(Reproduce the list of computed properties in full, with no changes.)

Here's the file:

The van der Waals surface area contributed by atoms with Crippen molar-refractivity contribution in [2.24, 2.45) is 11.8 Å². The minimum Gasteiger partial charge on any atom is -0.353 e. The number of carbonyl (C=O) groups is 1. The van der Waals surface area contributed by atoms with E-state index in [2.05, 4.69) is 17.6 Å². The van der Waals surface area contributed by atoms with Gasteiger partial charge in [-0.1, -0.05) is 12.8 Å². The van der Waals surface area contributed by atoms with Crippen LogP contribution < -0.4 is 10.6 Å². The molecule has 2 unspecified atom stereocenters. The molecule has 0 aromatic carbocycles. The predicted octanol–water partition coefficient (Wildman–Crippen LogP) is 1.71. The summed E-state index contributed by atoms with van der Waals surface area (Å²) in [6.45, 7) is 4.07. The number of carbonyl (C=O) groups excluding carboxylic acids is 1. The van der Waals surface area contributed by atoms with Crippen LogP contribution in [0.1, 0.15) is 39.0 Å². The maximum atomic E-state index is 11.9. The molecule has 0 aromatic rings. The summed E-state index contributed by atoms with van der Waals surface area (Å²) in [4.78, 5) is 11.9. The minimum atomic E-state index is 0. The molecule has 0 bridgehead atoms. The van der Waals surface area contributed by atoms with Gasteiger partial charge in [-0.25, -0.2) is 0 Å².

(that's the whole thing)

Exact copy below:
The van der Waals surface area contributed by atoms with Crippen molar-refractivity contribution in [2.24, 2.45) is 11.8 Å². The minimum Gasteiger partial charge on any atom is -0.353 e. The number of carbonyl (C=O) groups is 1. The van der Waals surface area contributed by atoms with E-state index in [2.05, 4.69) is 17.6 Å². The van der Waals surface area contributed by atoms with Gasteiger partial charge in [-0.1, -0.05) is 12.8 Å². The van der Waals surface area contributed by atoms with Crippen LogP contribution < -0.4 is 10.6 Å². The molecule has 2 unspecified atom stereocenters. The molecule has 0 aromatic carbocycles. The predicted octanol–water partition coefficient (Wildman–Crippen LogP) is 1.71. The summed E-state index contributed by atoms with van der Waals surface area (Å²) in [6.45, 7) is 4.07. The number of carbonyl (C=O) groups excluding carboxylic acids is 1. The van der Waals surface area contributed by atoms with Crippen LogP contribution in [0.1, 0.15) is 39.0 Å². The maximum atomic E-state index is 11.9. The molecule has 0 aromatic rings. The summed E-state index contributed by atoms with van der Waals surface area (Å²) in [4.78, 5) is 11.9. The minimum atomic E-state index is 0. The molecule has 0 bridgehead atoms. The van der Waals surface area contributed by atoms with Gasteiger partial charge in [-0.25, -0.2) is 0 Å².